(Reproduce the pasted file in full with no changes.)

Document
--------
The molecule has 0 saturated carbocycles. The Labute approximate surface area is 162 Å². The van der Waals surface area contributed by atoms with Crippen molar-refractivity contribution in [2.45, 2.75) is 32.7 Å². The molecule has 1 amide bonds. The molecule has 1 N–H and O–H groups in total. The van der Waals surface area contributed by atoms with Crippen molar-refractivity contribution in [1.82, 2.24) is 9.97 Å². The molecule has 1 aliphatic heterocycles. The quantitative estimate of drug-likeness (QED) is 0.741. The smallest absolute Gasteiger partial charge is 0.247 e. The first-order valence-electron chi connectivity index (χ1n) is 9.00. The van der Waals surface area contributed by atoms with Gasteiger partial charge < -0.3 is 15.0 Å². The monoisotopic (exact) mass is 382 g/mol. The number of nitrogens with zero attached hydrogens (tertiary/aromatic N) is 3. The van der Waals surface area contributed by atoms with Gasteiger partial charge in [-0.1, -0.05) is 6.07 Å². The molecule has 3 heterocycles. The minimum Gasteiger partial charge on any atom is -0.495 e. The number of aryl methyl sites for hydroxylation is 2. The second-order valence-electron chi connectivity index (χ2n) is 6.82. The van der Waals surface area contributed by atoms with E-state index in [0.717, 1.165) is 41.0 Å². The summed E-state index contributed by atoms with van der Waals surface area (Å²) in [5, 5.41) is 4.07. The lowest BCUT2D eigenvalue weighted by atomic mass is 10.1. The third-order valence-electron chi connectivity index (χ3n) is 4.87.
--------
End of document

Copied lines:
The molecule has 0 saturated carbocycles. The Labute approximate surface area is 162 Å². The van der Waals surface area contributed by atoms with Crippen molar-refractivity contribution in [2.45, 2.75) is 32.7 Å². The molecule has 1 amide bonds. The molecule has 1 N–H and O–H groups in total. The van der Waals surface area contributed by atoms with Crippen molar-refractivity contribution in [1.82, 2.24) is 9.97 Å². The molecule has 1 aliphatic heterocycles. The quantitative estimate of drug-likeness (QED) is 0.741. The smallest absolute Gasteiger partial charge is 0.247 e. The first-order valence-electron chi connectivity index (χ1n) is 9.00. The van der Waals surface area contributed by atoms with Gasteiger partial charge < -0.3 is 15.0 Å². The monoisotopic (exact) mass is 382 g/mol. The number of nitrogens with zero attached hydrogens (tertiary/aromatic N) is 3. The van der Waals surface area contributed by atoms with Gasteiger partial charge in [-0.1, -0.05) is 6.07 Å². The molecule has 3 heterocycles. The minimum Gasteiger partial charge on any atom is -0.495 e. The number of aryl methyl sites for hydroxylation is 2. The second-order valence-electron chi connectivity index (χ2n) is 6.82. The van der Waals surface area contributed by atoms with E-state index in [0.717, 1.165) is 41.0 Å². The summed E-state index contributed by atoms with van der Waals surface area (Å²) in [5, 5.41) is 4.07. The lowest BCUT2D eigenvalue weighted by atomic mass is 10.1. The third-order valence-electron chi connectivity index (χ3n) is 4.87.